Smart Digital Payments Bring Consumer-Like Experience to Auto Repairs and Insurance Claims Payouts

Michael Boeke, VP of Payment Product Management Enterprise at CCC Intelligent Solutions, told PYMNTS that the trillion-dollar property and casualty economy needs to continue its digital overhaul.

An accident, he said, represents “an event that is often a major disruption to someone’s life.” The claims processes, he said, are anything but simple, streamlined or easy to navigate.

Within the automative and issuance industries, there remains a complex web of interactions, with several players in the mix, spanning consumers, insurers, repair shops and others.

And as complexity reigns as these parties communicate with one another, as invoices and of course payments flow between stakeholders, said Boeke, there are any number of pain points that can be improved.

“Businesses traditionally have not had the tools they’ve needed to make quick decisions,” said Boeke, “to communicate with their customers and get things resolved quickly.” As a result, it takes time, and sometimes a long time, to figure out what a repair will cost, for the insurer to review the accident and claim and ascertain whether it will be covered, calculate the payment … all the while keeping the consumer updated day by day.

“Each of these steps have required significant human effort and energy,” said Boeke.

In the meantime, the emergence of the eCommerce economy, he said — Amazon’s only one visible example — has shifted consumer expectations about how and when they interact with businesses. They expect speedy responses when they have questions or concerns. The rise of digital payments, especially P2P, has spurred consumers to value faster payments, and to have funds deposited, electronically, into their accounts or digital wallets.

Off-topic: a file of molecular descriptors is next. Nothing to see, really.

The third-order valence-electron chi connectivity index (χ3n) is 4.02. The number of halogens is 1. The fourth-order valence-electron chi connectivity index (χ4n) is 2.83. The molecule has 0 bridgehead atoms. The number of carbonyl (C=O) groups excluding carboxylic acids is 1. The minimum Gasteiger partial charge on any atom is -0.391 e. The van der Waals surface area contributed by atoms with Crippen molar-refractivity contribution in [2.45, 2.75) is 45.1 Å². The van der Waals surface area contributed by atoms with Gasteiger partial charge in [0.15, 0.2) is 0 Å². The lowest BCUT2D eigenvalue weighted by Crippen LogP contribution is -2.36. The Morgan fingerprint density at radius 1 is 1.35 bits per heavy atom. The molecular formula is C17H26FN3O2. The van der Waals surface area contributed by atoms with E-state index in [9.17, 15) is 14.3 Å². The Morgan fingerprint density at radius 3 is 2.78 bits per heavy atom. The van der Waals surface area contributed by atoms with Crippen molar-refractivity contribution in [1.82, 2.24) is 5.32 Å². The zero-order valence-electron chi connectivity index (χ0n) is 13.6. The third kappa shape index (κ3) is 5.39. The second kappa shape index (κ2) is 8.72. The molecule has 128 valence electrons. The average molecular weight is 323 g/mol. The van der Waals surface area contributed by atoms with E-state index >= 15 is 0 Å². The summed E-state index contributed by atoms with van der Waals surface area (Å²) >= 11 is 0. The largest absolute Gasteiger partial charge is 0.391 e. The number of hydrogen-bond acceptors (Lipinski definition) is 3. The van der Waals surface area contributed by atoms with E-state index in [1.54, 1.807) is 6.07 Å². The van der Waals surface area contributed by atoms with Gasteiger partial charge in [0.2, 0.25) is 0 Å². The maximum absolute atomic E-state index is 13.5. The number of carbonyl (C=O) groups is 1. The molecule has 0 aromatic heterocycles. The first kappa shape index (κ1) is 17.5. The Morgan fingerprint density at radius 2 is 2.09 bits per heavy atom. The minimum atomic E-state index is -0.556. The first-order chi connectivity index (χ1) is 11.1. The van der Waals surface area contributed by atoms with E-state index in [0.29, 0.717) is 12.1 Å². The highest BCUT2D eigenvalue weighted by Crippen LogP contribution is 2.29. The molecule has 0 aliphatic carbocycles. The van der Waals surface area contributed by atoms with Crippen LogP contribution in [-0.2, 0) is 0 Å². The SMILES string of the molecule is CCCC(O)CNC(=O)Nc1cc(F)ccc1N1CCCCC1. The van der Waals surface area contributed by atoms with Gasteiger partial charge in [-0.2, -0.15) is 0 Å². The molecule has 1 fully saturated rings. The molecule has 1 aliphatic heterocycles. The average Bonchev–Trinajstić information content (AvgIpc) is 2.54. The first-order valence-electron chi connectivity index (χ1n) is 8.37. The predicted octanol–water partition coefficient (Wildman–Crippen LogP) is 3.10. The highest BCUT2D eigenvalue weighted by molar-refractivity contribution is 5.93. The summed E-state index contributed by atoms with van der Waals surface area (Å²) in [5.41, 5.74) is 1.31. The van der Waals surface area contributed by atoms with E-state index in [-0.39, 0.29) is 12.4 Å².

“You’re getting to a point,” he said, “where you essentially have ‘no’ steps that are required to complete a transaction.”

Engaging via the Platform

The platform approach, he said, aided by artificial intelligence (AI) and machine learning, offers a good foundation upon which to build new experiences and improve the communication flows tied to claims and payouts. Platforms, said Boeke, “enable frictionless payments to be completed … and can be a larger component of an intelligent experience that ties things together … and helps people make better decisions at scale” as claims proceed step by step.

In tracking the platform-enabled workflows, he said that a policyholder can take a photo of the damaged vehicle, contact the insurer, while taking their vehicle as quickly as possible to the repair shop. AI can help make the determination, based on pre-configured rules, if the vehicle is salvageable or must be written off.

The shop gets the digital go-ahead to move forward with the repair … and automatic messages flow between all stakeholders. In the meantime, the vehicle owner, prompted by the insurer to pay their deductible, can satisfy the obligation online, with a mobile device in hand, with their preferred method of payment. And the repair shop, with the funds in hand from the insurer, gets the work done more quickly. Zelle and digital wallets, he said, can speed the flow of funds. The same methodologies can help improve the B2B payments that take place in the background as parts are ordered, and even to the individual mechanics, as work must be recorded and paid for.

The shift to digital channels has a positive impact across the P&C industry, he said, benefiting insurers margins. It can cost $12 to print and mail checks, and cutting down on the paper means that consumers cut down on trips to the bank.

“You get rid of the ‘sleuthing and detective’ exercises,” he told PYMNTS, “when you connect an intelligent platform that informs all the different parties of the status of these payments, and you eliminate a lot of the friction.”